Browsing All Posts filed under »John Milton«


December 27, 2011


“Forms and figures of speech originally the offspring of passion, but now the adopted children of power”. COLERIDGE INTRODUCTION ‘Paradise Lost’ was for Milton the fulfillment of a long cherished ambition. He had resolved that his ‘adventurous song’ intended to ‘soar with no middle flight’. Accordingly, after much deliberations he chose the epic form and […]

John Milton’s ‘On His Twenty-Third Birthday’

June 9, 2008


How soon hath Time, the subtle thief of youth,Stol’n on his wing my three-and-twentieth year!My hasting days fly on with full career,But my late spring no bud or blossom shew’th.Perhaps my semblance might deceive the truthThat I to manhood am arriv’d so near;And inward ripeness doth much less appear,That some more timely-happy spirits endu’th.Yet be […]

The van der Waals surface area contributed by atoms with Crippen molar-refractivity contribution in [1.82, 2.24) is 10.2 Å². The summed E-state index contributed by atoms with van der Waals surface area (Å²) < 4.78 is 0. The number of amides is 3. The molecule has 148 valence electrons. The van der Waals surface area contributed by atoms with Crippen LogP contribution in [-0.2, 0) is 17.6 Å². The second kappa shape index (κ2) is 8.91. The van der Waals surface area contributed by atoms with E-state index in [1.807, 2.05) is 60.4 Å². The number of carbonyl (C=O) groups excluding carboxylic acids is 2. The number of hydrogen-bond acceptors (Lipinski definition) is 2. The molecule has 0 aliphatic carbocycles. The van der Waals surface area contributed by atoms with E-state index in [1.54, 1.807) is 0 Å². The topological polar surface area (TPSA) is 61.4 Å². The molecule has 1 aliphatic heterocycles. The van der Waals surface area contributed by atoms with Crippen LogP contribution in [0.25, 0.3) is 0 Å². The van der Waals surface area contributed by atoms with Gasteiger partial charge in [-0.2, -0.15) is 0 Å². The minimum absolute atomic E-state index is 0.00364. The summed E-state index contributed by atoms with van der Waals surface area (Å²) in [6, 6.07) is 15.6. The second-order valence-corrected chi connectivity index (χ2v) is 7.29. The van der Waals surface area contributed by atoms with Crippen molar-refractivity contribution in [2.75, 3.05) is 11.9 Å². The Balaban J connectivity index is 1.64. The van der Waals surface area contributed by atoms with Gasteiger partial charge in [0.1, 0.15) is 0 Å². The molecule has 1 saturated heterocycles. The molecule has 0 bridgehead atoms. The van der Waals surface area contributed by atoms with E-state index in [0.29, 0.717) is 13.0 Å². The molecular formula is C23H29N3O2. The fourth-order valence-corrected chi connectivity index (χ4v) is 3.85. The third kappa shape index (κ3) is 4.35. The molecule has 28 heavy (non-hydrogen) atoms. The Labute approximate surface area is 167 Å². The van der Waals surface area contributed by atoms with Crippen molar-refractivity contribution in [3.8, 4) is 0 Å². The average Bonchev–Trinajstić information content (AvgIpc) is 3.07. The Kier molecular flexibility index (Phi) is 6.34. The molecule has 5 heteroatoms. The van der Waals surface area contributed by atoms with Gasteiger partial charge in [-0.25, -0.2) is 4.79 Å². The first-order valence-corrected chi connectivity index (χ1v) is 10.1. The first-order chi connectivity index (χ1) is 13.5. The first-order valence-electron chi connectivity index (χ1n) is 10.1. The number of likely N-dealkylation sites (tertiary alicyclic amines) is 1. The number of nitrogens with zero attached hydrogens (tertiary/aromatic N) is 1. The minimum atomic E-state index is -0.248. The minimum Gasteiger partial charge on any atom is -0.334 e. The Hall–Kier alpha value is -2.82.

Literary Jewels from Milton’s ”Paradise Lost’

March 18, 2008


The following are a few of the passages quoted from John Milton’s masterpiece, I would say, ‘Paradise Lost’. They are a poet’s delight, something to be savoured by a lover of literature, a thing to be cherished by a person with an aesthetic sense and the one who feels elated by the sheer magic of […]

Archetypes and Milton’s ‘Lycidas’

August 25, 2007


The term ‘archetype’ has been frequently used in literary criticism. But it was especially used since the publication of Maud Bodkin’s ‘Archetypal Patterns in Poetry’ (1934). The word ‘archetype’ has been derived from the Greek ‘arche’ meaning ‘original’ or ‘primitive’ and ‘typos’ meaning ‘form’. The term was employed by C.G. Jung (the psychoanalyst). It has […]